Book 15 of the OT, has 10 chapters. The author of this historical book was probably Ezra. It records events from 538 to 450 BC, and follows 2 Chronicles telling the history of the Jews’ return after the captivity and showing God’s faithfulness in restoring His people to their land. Time to read: 40 mins.
Key people include: Ezra, Cyrus, Zerubbabel, Haggai, Zechariah,
Outline. King Cyrus of Persia (who had conquered Babylon – the original captors of the Jews) gave permission for any Jews who wished to return home to rebuild the temple. However only some from the 2 Southern kingdom tribes returned – they had been in captivity 48 years. The other 10 tribes from the Northern kingdom had been captives for 284 years up to this time and didn’t grasp the vision of rebuilding the temple. The first group of exiles (up to 50,000), led by Zerubbabel, returned to their homeland to rebuild the temple but faced strong opposition. The prophets Haggai and Zechariah encouraged them and so 20 years later it was completed. From the time of capture in 586 BC until the completion of the rebuilding of the temple, the focal point of the nation was 70 years.
Some 80 years after the first exiles returned another group of 2,000 men and their families lead by Ezra made the journey. Although the temple was complete the lives of many of the people were in shambles – marrying into heathen races opposed to God and so once again, the spiritual future of the nation was under threat. This was repented of and the matter was dealt with.
Main lesson. The people started on the rebuilding but met with opposition and were so discouraged the work stopped – what work for God doesn’t have opposition! After being encouraged it was recommenced and finally completed. For our goals to be reached, persistence and determination is required to counter what would come against us.
Key verses and thoughts: * “The Lord moved the king’s heart... He has appointed me” (Ezra 1:1,2). Although not a Jew or believer Cyrus was used by God to help the Jews return to their homeland and assisted with the reconstruction (Ezra 9:9). Darius and Artaxerxes were other heathen rulers who not only gave approval to, they even assisted the Jews in their reconstruction. God is able to use anyone to bring about his purposes.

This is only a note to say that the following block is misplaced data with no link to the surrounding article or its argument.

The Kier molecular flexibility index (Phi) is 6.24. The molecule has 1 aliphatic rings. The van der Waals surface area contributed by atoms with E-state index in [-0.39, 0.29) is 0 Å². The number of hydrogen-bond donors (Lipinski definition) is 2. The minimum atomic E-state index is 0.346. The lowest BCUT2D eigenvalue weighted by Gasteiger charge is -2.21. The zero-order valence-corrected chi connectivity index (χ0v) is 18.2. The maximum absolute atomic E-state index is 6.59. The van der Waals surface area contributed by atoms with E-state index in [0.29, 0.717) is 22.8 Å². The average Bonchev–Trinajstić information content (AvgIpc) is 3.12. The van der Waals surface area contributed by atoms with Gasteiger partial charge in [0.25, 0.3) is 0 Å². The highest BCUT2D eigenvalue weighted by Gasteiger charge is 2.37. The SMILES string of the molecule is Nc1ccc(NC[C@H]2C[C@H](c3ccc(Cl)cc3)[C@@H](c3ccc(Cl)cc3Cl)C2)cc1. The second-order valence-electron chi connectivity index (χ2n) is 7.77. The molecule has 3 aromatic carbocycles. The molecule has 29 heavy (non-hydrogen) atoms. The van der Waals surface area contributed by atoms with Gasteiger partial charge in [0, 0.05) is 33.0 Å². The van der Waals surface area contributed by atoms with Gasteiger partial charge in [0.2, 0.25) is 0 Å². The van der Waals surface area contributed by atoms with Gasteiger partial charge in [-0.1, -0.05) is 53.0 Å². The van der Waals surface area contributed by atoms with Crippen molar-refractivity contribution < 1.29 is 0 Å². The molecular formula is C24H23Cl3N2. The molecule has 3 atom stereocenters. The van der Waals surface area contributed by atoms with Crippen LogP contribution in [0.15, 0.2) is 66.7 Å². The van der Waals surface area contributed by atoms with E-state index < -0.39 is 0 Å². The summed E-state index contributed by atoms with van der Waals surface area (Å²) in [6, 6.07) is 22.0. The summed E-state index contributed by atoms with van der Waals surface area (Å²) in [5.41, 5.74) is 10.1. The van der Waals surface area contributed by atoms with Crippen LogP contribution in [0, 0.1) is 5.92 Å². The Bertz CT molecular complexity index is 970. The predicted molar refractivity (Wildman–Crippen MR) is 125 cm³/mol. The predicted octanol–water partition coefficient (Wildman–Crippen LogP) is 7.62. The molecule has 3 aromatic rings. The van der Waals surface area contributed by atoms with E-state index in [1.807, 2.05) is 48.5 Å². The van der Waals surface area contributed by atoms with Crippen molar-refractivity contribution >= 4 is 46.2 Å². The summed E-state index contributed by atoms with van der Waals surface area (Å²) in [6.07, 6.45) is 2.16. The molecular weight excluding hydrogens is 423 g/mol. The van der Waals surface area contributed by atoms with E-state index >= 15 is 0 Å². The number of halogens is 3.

* Those that don’t go, should help provide for those who do go (Ezra 1:4,6). This was a huge undertaking and required a united effort to accomplish. Coordinated teamwork is essential for significant ventures to be successfully completed. Am I contributing to God’s Kingdom in a meaningful way and in partnership with those with a similar goal? This is the basis of missionary endeavours. David’s directive was for an equal sharing in the reward for all those involved in an undertaking (1 Sam 30:24).
* Our whole history has been one of sin...again we have disregarded your commands and married those who practice what you have said is detestable (Ezra 9:7,10,14). Ezra addressed the issue of intermarriage with heathen races whereby idolatry infiltrated and weakened their commitment to God. He first prayed, and then his confrontations moved the people to such an extent that they realized the seriousness of the sin and were prepared to send away their heathen wives and children. After praying and confessing do I follow through on the burden of my prayers, if it is within my power to do so?